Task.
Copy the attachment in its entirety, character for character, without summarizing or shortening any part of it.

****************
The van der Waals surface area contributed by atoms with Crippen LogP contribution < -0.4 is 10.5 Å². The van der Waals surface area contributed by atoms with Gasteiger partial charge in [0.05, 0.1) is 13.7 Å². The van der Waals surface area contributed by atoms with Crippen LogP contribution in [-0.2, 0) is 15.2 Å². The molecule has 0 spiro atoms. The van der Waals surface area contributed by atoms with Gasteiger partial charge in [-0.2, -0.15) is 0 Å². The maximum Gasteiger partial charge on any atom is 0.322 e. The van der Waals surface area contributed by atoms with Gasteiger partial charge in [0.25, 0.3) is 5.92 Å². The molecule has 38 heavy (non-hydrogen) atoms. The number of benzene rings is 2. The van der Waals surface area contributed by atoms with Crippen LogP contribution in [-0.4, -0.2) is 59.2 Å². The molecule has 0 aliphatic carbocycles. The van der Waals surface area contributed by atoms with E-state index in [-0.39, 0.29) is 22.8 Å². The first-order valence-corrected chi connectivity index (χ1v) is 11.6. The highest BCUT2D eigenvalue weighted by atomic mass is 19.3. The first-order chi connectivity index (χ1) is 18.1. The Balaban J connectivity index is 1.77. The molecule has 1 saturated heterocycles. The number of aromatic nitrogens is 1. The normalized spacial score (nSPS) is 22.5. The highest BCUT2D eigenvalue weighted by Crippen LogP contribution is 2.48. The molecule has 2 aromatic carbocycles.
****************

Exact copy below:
The van der Waals surface area contributed by atoms with Crippen LogP contribution < -0.4 is 10.5 Å². The van der Waals surface area contributed by atoms with Gasteiger partial charge in [0.05, 0.1) is 13.7 Å². The van der Waals surface area contributed by atoms with Crippen LogP contribution in [-0.2, 0) is 15.2 Å². The molecule has 0 spiro atoms. The van der Waals surface area contributed by atoms with Gasteiger partial charge in [-0.2, -0.15) is 0 Å². The maximum Gasteiger partial charge on any atom is 0.322 e. The van der Waals surface area contributed by atoms with Gasteiger partial charge in [0.25, 0.3) is 5.92 Å². The molecule has 38 heavy (non-hydrogen) atoms. The number of benzene rings is 2. The van der Waals surface area contributed by atoms with Crippen LogP contribution in [-0.4, -0.2) is 59.2 Å². The molecule has 0 aliphatic carbocycles. The van der Waals surface area contributed by atoms with E-state index in [-0.39, 0.29) is 22.8 Å². The first-order valence-corrected chi connectivity index (χ1v) is 11.6. The highest BCUT2D eigenvalue weighted by atomic mass is 19.3. The first-order chi connectivity index (χ1) is 18.1. The Balaban J connectivity index is 1.77. The molecule has 1 saturated heterocycles. The number of aromatic nitrogens is 1. The normalized spacial score (nSPS) is 22.5. The highest BCUT2D eigenvalue weighted by Crippen LogP contribution is 2.48. The molecule has 2 aromatic carbocycles.